Controversial topics OK'd for student debate

ROCK HILL--School officials now say Fort Mill High School students can discuss stem cell research, abortion and gay marriage at a debate, days after school administrators restricted topics.

The student-run debate scheduled for Oct. 19 is intended to mirror the presidential debates between President Bush and Democratic nominee John Kerry.

A list of topics was approved by school Principal David Damm, but some expressed concern that the issues of stem cell research, abortion and gay marriage were too sensitive and could be offensive.

School officials said there was a misunderstanding about a state law that prohibits discussion of homosexual sex and abortion in sex education class. They feared the rule would extend to student events.


Layton criticizes same-sex stalling
Cabinet papers suggest delay
Draft legislation before top court

OTTAWA—NDP Leader Jack Layton calls it "appalling" that the Liberal government is reportedly planning to delay same-sex legislation until the fall of 2005, saying it's proof that Prime Minister Paul Martin is trying to duck the controversy until after another election.

The Star, citing leaked cabinet-planning documents, reported yesterday that Martin's minority government does not plan to introduce same-sex marriage legislation to the Commons until a year from now, even though it is counting on a swift decision from Supreme Court of Canada hearings that start this week.

That means it could take until 2006 for the Commons to pass a law on same-sex marriage — almost three years since Martin's predecessor, Jean Chrétien, announced that the federal government was moving to change the law to recognize the rights of gays and lesbians to wed.

The Prime Minister's Office would not confirm or comment on the cabinet leak yesterday, but Scott Reid, Martin's communications director, did say: "Regardless of the speculation, the government is committed to moving quickly on this issue."


Montana's homosexuals fight an uphill battle to legally marry
By ALLISON FARRELL of the Missoulian State Bureau

HELENA - Marriage is more than a few vows and two gold bands. It's also 1,138 legal rights, the Human Rights Campaign says.

From Social Security benefits to health insurance options to parenting rights, committed gay couples deserve these same protections under the law as their heterosexual counterparts, advocates for gay marriage say.

But Montanans opposed to gay marriage are working hard this election season to preserve "traditional marriage" here.

Constitutional Initiative 96, which will be before voters in the Nov. 2 general election, seeks to amend the constitution and limit marriage to heterosexual unions between one man and one woman.


Canada Stalls On Gay Marriage
by Jan Prout Newscenter
Toronto Bureau

(Toronto, Ontario)  The Canadian government has decided to delay bringing in its gay marriage legislation for at least a year according to documents obtained by a Toronto newspaper.

A draft of the bill is before the Supreme Court with a decision likely this year, but the Toronto Star quoting a leaked cabinet document says that Justice Minister Irwin Cotler would seek cabinet authorization this coming spring to introduce the bill next fall.  That would mean passage would not come before 2006.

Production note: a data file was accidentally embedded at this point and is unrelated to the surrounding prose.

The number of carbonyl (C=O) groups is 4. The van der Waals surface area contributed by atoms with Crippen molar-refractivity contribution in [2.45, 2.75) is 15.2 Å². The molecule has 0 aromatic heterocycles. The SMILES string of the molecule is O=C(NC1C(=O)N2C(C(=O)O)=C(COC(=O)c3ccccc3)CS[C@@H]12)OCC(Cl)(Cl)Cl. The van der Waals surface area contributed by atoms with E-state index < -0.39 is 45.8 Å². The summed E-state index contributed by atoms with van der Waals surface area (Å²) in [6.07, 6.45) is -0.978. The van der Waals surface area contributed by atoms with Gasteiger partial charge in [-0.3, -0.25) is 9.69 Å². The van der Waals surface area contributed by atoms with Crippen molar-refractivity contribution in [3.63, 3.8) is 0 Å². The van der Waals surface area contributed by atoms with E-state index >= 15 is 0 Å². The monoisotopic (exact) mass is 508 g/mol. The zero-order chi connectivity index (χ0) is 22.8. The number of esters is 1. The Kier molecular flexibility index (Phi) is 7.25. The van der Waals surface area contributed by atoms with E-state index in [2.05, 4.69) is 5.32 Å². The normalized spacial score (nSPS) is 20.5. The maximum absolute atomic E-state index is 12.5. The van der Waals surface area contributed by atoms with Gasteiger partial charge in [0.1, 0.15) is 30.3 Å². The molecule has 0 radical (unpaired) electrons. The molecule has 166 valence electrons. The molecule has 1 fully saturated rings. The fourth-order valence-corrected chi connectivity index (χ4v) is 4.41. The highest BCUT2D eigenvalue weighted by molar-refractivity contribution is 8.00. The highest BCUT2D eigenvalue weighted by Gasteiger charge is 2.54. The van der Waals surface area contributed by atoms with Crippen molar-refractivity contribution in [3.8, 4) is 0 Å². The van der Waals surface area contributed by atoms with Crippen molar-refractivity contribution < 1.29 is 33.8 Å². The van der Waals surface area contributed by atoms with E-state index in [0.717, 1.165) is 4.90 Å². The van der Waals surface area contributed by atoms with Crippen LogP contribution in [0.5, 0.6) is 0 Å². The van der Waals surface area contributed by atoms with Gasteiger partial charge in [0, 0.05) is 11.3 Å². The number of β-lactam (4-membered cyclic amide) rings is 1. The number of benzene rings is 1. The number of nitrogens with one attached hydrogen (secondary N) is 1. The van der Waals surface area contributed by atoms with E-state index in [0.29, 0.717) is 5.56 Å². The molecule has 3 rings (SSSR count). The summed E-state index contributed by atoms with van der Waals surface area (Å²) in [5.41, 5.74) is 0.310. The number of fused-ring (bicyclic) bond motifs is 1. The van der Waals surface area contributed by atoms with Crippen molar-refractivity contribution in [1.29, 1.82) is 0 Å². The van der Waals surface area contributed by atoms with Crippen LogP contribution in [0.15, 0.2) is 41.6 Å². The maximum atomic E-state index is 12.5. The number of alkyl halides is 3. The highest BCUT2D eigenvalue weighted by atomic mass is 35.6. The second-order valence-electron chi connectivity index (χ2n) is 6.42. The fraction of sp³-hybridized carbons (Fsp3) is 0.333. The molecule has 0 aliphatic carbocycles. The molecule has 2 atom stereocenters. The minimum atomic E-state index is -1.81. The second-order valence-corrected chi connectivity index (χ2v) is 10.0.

"As the issue of marriage between same-sex couples carries with it a certain polarization, it is likely that the media will continue to highlight every example of diverging opinions within the Liberal caucus and in cabinet over what approach to adopt," the document -- marked "secret" -- reportedly said.


Homophobic stars may face ban from
By Tom Wells, Sunday Mercury

Soul diva Beverley Knight has blasted the homophobic Jamaican reggae stars who almost wrecked the MOBO awards last week.

The Wolverhampton-born singer attacked controversial acts like Elephant Man and Vbyz Kartel, accusing them of 'gay-bashing'.

And the Sunday Mercury has learned that Birmingham City Council chiefs could ban homophobic stars from playing at venues by withdrawing Public Entertainment Licences.

While no official policy decision hasyetbeen made,itisunderstood that the move has been given serious consideration.


Small district finds it has same-sex benefits
By Dave Murray
The Grand Rapids Press

Being on the cutting edge of gay rights issues wasn't a goal of Tri County Area Schools, a 2,350-student district on Kent County's rural north border.

But that's where district leaders suddenly find themselves.

The district for four years has allowed benefits to same sex partners of employees -- one of the first in the state to do so.
Problem is, the current superintendent and board members didn't know employee contract language put the schools in the company of bigger, ground-breaking districts.


Parade in Durham brings out 8,500 for march, games, speakers, music

DURHAM -- Marie Miller, wearing a T-shirt with the words "dyke," "hag," "spinster" and "lesbian" bordering the phrase "Women loving women in a world that hates women," might elicit comments or odd looks from people in most social settings -- but not at the N.C. Pride parade.


Post a Comment

Links to this post:

Create a Link

<< Home